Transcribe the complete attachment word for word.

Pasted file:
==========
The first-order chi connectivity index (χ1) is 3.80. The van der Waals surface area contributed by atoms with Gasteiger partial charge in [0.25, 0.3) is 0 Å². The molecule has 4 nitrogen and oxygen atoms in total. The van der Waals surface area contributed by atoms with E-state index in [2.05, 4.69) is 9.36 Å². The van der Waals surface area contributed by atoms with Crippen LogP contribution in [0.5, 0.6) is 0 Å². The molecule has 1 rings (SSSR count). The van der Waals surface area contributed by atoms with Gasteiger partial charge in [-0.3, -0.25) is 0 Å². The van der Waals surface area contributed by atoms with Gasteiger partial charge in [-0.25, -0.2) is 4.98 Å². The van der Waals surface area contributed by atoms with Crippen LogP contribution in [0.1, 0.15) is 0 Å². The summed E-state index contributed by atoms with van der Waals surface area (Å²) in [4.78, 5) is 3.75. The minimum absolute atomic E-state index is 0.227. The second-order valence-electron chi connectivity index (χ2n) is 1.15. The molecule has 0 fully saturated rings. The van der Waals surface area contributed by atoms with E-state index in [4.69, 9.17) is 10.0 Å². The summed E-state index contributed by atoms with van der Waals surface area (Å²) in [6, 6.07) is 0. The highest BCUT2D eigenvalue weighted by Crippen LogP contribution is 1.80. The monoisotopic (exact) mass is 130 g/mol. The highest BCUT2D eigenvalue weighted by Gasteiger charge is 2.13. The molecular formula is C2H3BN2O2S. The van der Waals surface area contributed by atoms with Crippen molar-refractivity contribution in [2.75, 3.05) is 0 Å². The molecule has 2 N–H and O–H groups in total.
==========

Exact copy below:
The first-order chi connectivity index (χ1) is 3.80. The van der Waals surface area contributed by atoms with Gasteiger partial charge in [0.25, 0.3) is 0 Å². The molecule has 4 nitrogen and oxygen atoms in total. The van der Waals surface area contributed by atoms with E-state index in [2.05, 4.69) is 9.36 Å². The van der Waals surface area contributed by atoms with Crippen LogP contribution in [0.5, 0.6) is 0 Å². The molecule has 1 rings (SSSR count). The van der Waals surface area contributed by atoms with Gasteiger partial charge in [-0.3, -0.25) is 0 Å². The van der Waals surface area contributed by atoms with Gasteiger partial charge in [-0.25, -0.2) is 4.98 Å². The van der Waals surface area contributed by atoms with Crippen LogP contribution in [0.1, 0.15) is 0 Å². The summed E-state index contributed by atoms with van der Waals surface area (Å²) in [4.78, 5) is 3.75. The minimum absolute atomic E-state index is 0.227. The second-order valence-electron chi connectivity index (χ2n) is 1.15. The molecule has 0 fully saturated rings. The van der Waals surface area contributed by atoms with E-state index in [4.69, 9.17) is 10.0 Å². The summed E-state index contributed by atoms with van der Waals surface area (Å²) in [6, 6.07) is 0. The highest BCUT2D eigenvalue weighted by Crippen LogP contribution is 1.80. The monoisotopic (exact) mass is 130 g/mol. The highest BCUT2D eigenvalue weighted by Gasteiger charge is 2.13. The molecular formula is C2H3BN2O2S. The van der Waals surface area contributed by atoms with Crippen molar-refractivity contribution in [2.75, 3.05) is 0 Å². The molecule has 2 N–H and O–H groups in total.